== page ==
Hoop Dreams es el documental por excelencia. Es una historia que sigue a dos jóvenes durante años de logros, fracasos, pobreza y violencia. William Gates and Arthur Agee son los protagonistas. Ambos tienen sueños de llegar a la NBA, y tienen el talento para lograrlo, pero la vida no es sencilla. Toda la burocracia que rodea a esta institución, hace que sus posibilidades sean mínimas, y a esto hay que agregar que ambos vienen de barrios pobres, donde el mayor logro es llegar vivo a los 18 años. Pero esto no los detiene. Ambos llegan a lugares que nunca soñaron, pero sus circunstancias terminan alcanzándolos. Hoop Dreams es un logró monumental, y han habido pocas veces donde se ha vuelto palpable la dificultad que tienen ciertas personas, sólo por el lugar donde vienen, de lograr el sueño americano. Roger Ebert la llamó "Una de las mejores filmes acerca de la vida americana que he visto" y tiene razón. Hoop Dreams presenta sin censura todos los obstáculos que tienen que superar Gates y Agee para llegar a lo alto. No sólo es un deporte brutal que exige total compromiso, sino que es una inversión tremenda de dinero, y que si no se logran los objetivos trazados, las deudas se van acumulando rápidamente. Pero esta película no sólo se enfoca en ellos, sino en sus familias. Ambos vienen de la pobreza, y lograrlo no sólo se significa fama, sino salir de el barrio y darle una calidad de vida a las personas más cercanas a ellos.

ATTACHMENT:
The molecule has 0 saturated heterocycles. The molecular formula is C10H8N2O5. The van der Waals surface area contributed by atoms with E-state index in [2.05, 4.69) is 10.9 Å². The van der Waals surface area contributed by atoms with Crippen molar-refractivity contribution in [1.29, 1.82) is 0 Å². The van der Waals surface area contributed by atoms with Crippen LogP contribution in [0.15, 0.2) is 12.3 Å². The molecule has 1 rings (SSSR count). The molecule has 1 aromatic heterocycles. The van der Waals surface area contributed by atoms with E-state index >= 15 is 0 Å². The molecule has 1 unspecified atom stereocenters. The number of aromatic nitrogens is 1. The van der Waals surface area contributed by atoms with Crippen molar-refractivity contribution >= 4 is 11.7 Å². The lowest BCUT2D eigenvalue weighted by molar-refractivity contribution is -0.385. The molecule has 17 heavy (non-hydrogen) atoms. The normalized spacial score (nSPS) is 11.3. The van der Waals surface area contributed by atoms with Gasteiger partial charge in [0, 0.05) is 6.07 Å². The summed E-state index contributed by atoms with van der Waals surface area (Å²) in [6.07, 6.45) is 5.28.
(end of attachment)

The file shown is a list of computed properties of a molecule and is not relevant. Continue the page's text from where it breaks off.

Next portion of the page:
Hay escenas conmovedoras que al ser reales, se vuelven tremendamente emocionales. Especialmente una se viene en mente. La familia Agee celebra el cumpleaños 18 de Arthur, y la madre dice que lo único que le importa es que pudo llegar a esta edad vivo. La NBA pasa a segundo plano. Esta es una realidad que es difícil de entender para personas que viven en buenos barrios y comunidades, pero es el pan de cada día para millones de personas, donde el mayor logro es mantenerse alejado de las pandillas y sobrevivir.